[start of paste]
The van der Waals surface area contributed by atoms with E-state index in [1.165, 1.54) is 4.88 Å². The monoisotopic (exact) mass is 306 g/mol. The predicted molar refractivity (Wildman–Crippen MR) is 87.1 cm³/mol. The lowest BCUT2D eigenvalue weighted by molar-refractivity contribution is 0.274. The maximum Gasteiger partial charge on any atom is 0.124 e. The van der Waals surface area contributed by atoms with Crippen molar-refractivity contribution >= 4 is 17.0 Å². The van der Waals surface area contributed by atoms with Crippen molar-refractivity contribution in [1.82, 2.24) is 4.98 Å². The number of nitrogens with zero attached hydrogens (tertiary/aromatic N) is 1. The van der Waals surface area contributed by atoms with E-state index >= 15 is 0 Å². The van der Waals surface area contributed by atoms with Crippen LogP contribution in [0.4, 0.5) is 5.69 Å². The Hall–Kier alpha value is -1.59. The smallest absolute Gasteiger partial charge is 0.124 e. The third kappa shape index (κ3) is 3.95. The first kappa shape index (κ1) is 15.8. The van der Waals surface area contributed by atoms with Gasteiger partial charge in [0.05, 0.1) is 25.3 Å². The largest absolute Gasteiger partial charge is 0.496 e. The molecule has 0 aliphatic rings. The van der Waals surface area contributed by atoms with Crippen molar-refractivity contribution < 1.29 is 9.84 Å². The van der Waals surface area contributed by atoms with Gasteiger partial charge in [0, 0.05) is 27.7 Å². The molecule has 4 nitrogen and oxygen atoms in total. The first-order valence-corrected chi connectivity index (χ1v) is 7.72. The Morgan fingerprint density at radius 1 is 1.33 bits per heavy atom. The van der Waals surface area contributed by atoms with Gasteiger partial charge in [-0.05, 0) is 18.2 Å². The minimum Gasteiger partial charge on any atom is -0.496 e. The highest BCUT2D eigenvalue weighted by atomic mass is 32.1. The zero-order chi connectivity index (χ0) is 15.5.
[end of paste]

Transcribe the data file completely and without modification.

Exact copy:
The van der Waals surface area contributed by atoms with E-state index in [1.165, 1.54) is 4.88 Å². The monoisotopic (exact) mass is 306 g/mol. The predicted molar refractivity (Wildman–Crippen MR) is 87.1 cm³/mol. The lowest BCUT2D eigenvalue weighted by molar-refractivity contribution is 0.274. The maximum Gasteiger partial charge on any atom is 0.124 e. The van der Waals surface area contributed by atoms with Crippen molar-refractivity contribution >= 4 is 17.0 Å². The van der Waals surface area contributed by atoms with Crippen molar-refractivity contribution in [1.82, 2.24) is 4.98 Å². The number of nitrogens with zero attached hydrogens (tertiary/aromatic N) is 1. The van der Waals surface area contributed by atoms with E-state index >= 15 is 0 Å². The van der Waals surface area contributed by atoms with Crippen LogP contribution in [0.4, 0.5) is 5.69 Å². The Hall–Kier alpha value is -1.59. The smallest absolute Gasteiger partial charge is 0.124 e. The third kappa shape index (κ3) is 3.95. The first kappa shape index (κ1) is 15.8. The van der Waals surface area contributed by atoms with Gasteiger partial charge in [0.05, 0.1) is 25.3 Å². The largest absolute Gasteiger partial charge is 0.496 e. The molecule has 0 aliphatic rings. The van der Waals surface area contributed by atoms with Crippen molar-refractivity contribution < 1.29 is 9.84 Å². The van der Waals surface area contributed by atoms with Gasteiger partial charge in [0, 0.05) is 27.7 Å². The molecule has 4 nitrogen and oxygen atoms in total. The first-order valence-corrected chi connectivity index (χ1v) is 7.72. The Morgan fingerprint density at radius 1 is 1.33 bits per heavy atom. The van der Waals surface area contributed by atoms with Gasteiger partial charge in [-0.05, 0) is 18.2 Å². The minimum Gasteiger partial charge on any atom is -0.496 e. The highest BCUT2D eigenvalue weighted by atomic mass is 32.1. The zero-order chi connectivity index (χ0) is 15.5.